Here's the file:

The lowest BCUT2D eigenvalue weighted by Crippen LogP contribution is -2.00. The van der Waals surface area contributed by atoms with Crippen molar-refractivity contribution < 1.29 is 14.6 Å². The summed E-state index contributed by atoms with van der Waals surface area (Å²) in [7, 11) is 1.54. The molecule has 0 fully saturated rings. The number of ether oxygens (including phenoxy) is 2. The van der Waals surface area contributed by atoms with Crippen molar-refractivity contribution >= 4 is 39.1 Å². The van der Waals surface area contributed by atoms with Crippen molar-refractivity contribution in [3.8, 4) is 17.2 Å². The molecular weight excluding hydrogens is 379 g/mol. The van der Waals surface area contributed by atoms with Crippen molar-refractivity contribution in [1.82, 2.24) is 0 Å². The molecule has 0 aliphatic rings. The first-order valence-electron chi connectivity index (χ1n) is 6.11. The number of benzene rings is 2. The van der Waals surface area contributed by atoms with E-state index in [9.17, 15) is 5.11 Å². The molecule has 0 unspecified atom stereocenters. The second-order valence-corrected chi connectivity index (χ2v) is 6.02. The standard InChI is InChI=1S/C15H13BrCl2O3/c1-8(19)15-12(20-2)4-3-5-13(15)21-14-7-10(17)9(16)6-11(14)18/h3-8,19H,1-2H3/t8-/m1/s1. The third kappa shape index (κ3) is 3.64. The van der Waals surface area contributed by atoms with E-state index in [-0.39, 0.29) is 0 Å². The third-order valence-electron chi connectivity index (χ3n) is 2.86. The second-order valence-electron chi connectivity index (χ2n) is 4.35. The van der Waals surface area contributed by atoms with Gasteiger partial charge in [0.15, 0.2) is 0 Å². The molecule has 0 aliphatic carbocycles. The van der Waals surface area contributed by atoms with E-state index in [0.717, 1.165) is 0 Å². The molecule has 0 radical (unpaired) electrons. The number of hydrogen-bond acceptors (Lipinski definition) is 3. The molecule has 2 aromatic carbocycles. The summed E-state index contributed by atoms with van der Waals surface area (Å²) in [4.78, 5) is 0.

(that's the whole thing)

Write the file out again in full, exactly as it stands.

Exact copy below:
The lowest BCUT2D eigenvalue weighted by Crippen LogP contribution is -2.00. The van der Waals surface area contributed by atoms with Crippen molar-refractivity contribution < 1.29 is 14.6 Å². The summed E-state index contributed by atoms with van der Waals surface area (Å²) in [7, 11) is 1.54. The molecule has 0 fully saturated rings. The number of ether oxygens (including phenoxy) is 2. The van der Waals surface area contributed by atoms with Crippen molar-refractivity contribution >= 4 is 39.1 Å². The van der Waals surface area contributed by atoms with Crippen molar-refractivity contribution in [3.8, 4) is 17.2 Å². The molecular weight excluding hydrogens is 379 g/mol. The van der Waals surface area contributed by atoms with Crippen molar-refractivity contribution in [1.82, 2.24) is 0 Å². The molecule has 0 aliphatic rings. The first-order valence-electron chi connectivity index (χ1n) is 6.11. The number of benzene rings is 2. The van der Waals surface area contributed by atoms with E-state index in [9.17, 15) is 5.11 Å². The molecule has 0 unspecified atom stereocenters. The second-order valence-corrected chi connectivity index (χ2v) is 6.02. The standard InChI is InChI=1S/C15H13BrCl2O3/c1-8(19)15-12(20-2)4-3-5-13(15)21-14-7-10(17)9(16)6-11(14)18/h3-8,19H,1-2H3/t8-/m1/s1. The third kappa shape index (κ3) is 3.64. The van der Waals surface area contributed by atoms with E-state index in [-0.39, 0.29) is 0 Å². The third-order valence-electron chi connectivity index (χ3n) is 2.86. The second-order valence-electron chi connectivity index (χ2n) is 4.35. The van der Waals surface area contributed by atoms with Gasteiger partial charge in [0.15, 0.2) is 0 Å². The molecule has 0 aliphatic carbocycles. The van der Waals surface area contributed by atoms with E-state index in [0.717, 1.165) is 0 Å². The molecule has 0 radical (unpaired) electrons. The number of hydrogen-bond acceptors (Lipinski definition) is 3. The molecule has 2 aromatic carbocycles. The summed E-state index contributed by atoms with van der Waals surface area (Å²) in [4.78, 5) is 0.